With Valentine’s Day fast approaching, many of you may be struggling to find the perfect gift for your better half. But if you find chocolates and flowers hackneyed, and you happen to have an extra $5 billion in cash lying around, you may want to consider purchasing the gift that keeps on transmitting: a chunk of the electromagnetic spectrum.
On Feb. 17, 2009, all analog over-the-air television broadcasts will cease existing entirely, having been replaced by digital broadcasts. Digital broadcasts offer service of equal or greater quality than analog broadcasts, and they occupy less bandwidth, meaning more channels can be transmitted in the same portion of the electromagnetic spectrum. Digital broadcasts will save so much bandwidth, in fact, that there will be an excess of unused spectrum. Since unoccupied spectrum is a highly limited resource, and not all portions of the spectrum are equally useful, this makes the 700 MHz band (technobabble for this particular portion of the spectrum) veritable electromagnetic beach-front property.
Since Jan. 24, the FCC has been conducting an auction of the 700 MHz band. Several big-name players have been involved in setting up the auction, including AT&T, Verizon and intriguingly, Google. Last year, Google fought hard to force any auction winner of the “C Block” (the largest chunk of spectrum being sold) to meet four “open” requirements: open applications, open devices, open wholesale services and open network access. To translate, Google wanted consumers to be able to use any sort of software application or hardware device on the C Block, and it wanted the C Block winner to be required to resell access to its network, instead of simply keeping it under lock and key.
In order to better understand these requirements, consider what they would mean if applied to today’s wireless industry. Currently, wireless companies such as AT&T and Verizon strictly control the applications that customers can use on their phones. You may be able to download and install a game on your phone without issue, but any application that will make use of the network itself is subject to the approval of the wireless company. Similarly, Verizon is under no obligation to allow phones purchased from third parties to function on its network, making it the sole provider of legitimate network equipment. It’s as if you could only purchase televisions from the network you planned to watch.
The other two requirements, open services and open access, are less interesting to the consumer, but have the potential to greatly increase competition in the wireless industry. Competitors could purchase services at wholesale prices from the auction winner, then resell them to consumers, offering different (and, in theory, cheaper) wireless plans. Internet giants, like Google, could offer data services to all users, regardless of which wireless company customers actually pay. These requirements would fundamentally change the nature of the industry, drastically reducing the cost of entry for newcomers and spurring innovation in a tightly controlled sector of the market.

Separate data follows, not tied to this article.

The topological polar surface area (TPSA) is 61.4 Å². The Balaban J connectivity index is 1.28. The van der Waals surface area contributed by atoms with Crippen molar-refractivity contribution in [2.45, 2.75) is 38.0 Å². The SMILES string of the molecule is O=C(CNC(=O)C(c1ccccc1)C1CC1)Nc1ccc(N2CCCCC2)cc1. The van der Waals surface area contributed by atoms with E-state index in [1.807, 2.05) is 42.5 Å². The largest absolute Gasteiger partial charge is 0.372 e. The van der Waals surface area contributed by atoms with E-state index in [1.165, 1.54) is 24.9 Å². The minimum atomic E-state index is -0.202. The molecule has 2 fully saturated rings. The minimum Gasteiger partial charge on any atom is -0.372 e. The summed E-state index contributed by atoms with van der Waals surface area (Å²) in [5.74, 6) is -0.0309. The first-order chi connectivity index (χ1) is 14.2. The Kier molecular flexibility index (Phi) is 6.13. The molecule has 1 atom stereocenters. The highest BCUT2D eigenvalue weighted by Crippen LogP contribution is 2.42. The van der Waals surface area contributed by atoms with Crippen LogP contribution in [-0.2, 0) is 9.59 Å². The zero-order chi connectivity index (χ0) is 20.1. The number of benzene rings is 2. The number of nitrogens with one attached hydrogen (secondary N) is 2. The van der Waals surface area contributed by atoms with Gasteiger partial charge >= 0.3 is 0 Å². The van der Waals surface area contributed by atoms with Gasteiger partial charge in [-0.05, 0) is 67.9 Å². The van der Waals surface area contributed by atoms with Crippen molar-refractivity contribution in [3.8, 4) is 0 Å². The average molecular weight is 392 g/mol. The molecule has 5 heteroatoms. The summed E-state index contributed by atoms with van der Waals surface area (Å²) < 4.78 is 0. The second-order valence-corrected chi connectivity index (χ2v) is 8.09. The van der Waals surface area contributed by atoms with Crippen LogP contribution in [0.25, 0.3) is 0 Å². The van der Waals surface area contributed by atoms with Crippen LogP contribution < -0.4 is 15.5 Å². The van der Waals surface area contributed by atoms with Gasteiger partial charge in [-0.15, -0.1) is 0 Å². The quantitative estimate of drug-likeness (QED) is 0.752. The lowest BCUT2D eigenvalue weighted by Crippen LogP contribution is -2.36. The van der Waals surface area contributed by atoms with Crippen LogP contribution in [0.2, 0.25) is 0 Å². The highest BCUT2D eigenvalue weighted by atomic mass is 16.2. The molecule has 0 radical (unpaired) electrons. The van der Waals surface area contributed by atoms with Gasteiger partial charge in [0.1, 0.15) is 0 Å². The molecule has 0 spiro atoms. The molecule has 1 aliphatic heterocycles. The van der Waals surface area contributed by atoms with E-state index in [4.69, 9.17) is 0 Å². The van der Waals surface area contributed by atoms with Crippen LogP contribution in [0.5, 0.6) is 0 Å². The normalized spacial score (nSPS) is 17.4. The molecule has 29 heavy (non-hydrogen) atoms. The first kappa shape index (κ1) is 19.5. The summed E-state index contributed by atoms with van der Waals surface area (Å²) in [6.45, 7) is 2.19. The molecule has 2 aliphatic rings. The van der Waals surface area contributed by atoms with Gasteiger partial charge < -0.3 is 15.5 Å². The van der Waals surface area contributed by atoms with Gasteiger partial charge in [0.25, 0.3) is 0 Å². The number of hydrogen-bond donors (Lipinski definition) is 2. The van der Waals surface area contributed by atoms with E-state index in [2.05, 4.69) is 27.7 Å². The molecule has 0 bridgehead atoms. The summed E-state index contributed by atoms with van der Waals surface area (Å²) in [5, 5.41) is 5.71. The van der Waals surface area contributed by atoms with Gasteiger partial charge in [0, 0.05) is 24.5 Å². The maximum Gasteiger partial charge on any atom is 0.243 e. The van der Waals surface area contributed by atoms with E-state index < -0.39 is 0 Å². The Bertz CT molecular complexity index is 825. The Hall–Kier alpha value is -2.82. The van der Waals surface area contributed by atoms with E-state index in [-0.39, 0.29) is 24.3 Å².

Unfortunately, the FCC only adopted two of the proposed requirements, and even these were the relatively toothless ones: open applications and open devices. While this is better than nothing, it’s only a small improvement over the current situation in the wireless industry. Open applications and open devices were already on their way: Verizon recently announced that by the end of this year, it will allow access to third-party software and hardware that meets a “minimum technical standard” to function on its network.
Despite only receiving half the provisions it had hoped for, Google went ahead and decided to bid in the auction anyway. It had originally committed at least $4.6 billion, which is the reserve price for the C Block. Last Thursday, the price for the C Block passed $4.7 billion, cementing the open applications and open devices requirements and ensuring that someone will walk away from the auction with a large chunk of the electromagnetic spectrum. Since the bids are private, there’s no way to tell who that will be.
The lesson to be learned from all of this is that the oligopolistic wireless industry will have to be dragged kicking and screaming into any deal that will increase competition. Despite the naysayers who predicted that open access requirements would result in a failed auction, the spectrum is indeed going to be sold. If only the FCC had implemented all four of Google’s requirements, we might have been facing a revolution in wireless services. But as it stands now, we’ll probably just end up with more of the same. In the wireless industry at least, this Valentine’s Day heralds yet another year of chocolates and flowers.
You can watch the progress of the auction online. Visit FCC.gov, click on “Auctions” and look for auction number 73.
Gabriel Michael is a graduate student in the Divinity School. His column runs on alternate Wednesdays.